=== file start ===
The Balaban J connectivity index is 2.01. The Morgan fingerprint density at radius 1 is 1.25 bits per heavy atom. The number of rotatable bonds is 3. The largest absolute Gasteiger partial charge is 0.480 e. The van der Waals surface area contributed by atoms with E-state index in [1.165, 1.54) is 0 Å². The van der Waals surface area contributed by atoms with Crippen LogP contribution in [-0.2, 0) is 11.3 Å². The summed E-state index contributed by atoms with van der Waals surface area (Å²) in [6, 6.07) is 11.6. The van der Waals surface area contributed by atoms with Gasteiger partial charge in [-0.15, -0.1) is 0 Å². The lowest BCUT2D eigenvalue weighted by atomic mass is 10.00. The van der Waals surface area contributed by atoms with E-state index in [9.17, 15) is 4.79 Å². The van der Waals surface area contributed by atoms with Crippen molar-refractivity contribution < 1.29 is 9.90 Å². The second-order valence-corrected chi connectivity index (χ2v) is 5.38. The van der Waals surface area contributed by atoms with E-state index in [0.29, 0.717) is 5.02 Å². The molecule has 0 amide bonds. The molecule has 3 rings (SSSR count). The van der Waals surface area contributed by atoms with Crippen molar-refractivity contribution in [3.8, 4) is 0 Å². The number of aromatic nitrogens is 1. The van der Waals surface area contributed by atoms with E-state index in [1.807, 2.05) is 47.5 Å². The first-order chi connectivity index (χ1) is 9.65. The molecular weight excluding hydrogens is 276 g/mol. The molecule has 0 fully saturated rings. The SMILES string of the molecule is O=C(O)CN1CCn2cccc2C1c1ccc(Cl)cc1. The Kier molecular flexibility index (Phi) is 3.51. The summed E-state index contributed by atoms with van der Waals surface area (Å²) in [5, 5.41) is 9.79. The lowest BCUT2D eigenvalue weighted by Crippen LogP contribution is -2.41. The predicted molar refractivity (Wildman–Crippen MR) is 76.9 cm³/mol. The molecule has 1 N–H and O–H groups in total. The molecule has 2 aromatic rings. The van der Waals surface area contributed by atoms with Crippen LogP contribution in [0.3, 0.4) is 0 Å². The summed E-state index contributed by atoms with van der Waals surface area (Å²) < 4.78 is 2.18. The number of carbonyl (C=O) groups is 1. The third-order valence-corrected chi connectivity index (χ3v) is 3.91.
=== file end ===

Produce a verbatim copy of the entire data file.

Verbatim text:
The Balaban J connectivity index is 2.01. The Morgan fingerprint density at radius 1 is 1.25 bits per heavy atom. The number of rotatable bonds is 3. The largest absolute Gasteiger partial charge is 0.480 e. The van der Waals surface area contributed by atoms with E-state index in [1.165, 1.54) is 0 Å². The van der Waals surface area contributed by atoms with Crippen LogP contribution in [-0.2, 0) is 11.3 Å². The summed E-state index contributed by atoms with van der Waals surface area (Å²) in [6, 6.07) is 11.6. The van der Waals surface area contributed by atoms with Gasteiger partial charge in [-0.15, -0.1) is 0 Å². The lowest BCUT2D eigenvalue weighted by atomic mass is 10.00. The van der Waals surface area contributed by atoms with E-state index in [9.17, 15) is 4.79 Å². The van der Waals surface area contributed by atoms with Crippen molar-refractivity contribution < 1.29 is 9.90 Å². The second-order valence-corrected chi connectivity index (χ2v) is 5.38. The van der Waals surface area contributed by atoms with E-state index in [0.29, 0.717) is 5.02 Å². The molecule has 0 amide bonds. The molecule has 3 rings (SSSR count). The van der Waals surface area contributed by atoms with Crippen molar-refractivity contribution in [3.8, 4) is 0 Å². The number of aromatic nitrogens is 1. The van der Waals surface area contributed by atoms with E-state index in [1.807, 2.05) is 47.5 Å². The first-order chi connectivity index (χ1) is 9.65. The molecular weight excluding hydrogens is 276 g/mol. The molecule has 0 fully saturated rings. The SMILES string of the molecule is O=C(O)CN1CCn2cccc2C1c1ccc(Cl)cc1. The Kier molecular flexibility index (Phi) is 3.51. The summed E-state index contributed by atoms with van der Waals surface area (Å²) in [5, 5.41) is 9.79. The lowest BCUT2D eigenvalue weighted by Crippen LogP contribution is -2.41. The predicted molar refractivity (Wildman–Crippen MR) is 76.9 cm³/mol. The molecule has 1 N–H and O–H groups in total. The molecule has 2 aromatic rings. The van der Waals surface area contributed by atoms with Crippen LogP contribution in [0.3, 0.4) is 0 Å². The summed E-state index contributed by atoms with van der Waals surface area (Å²) < 4.78 is 2.18. The number of carbonyl (C=O) groups is 1. The third-order valence-corrected chi connectivity index (χ3v) is 3.91.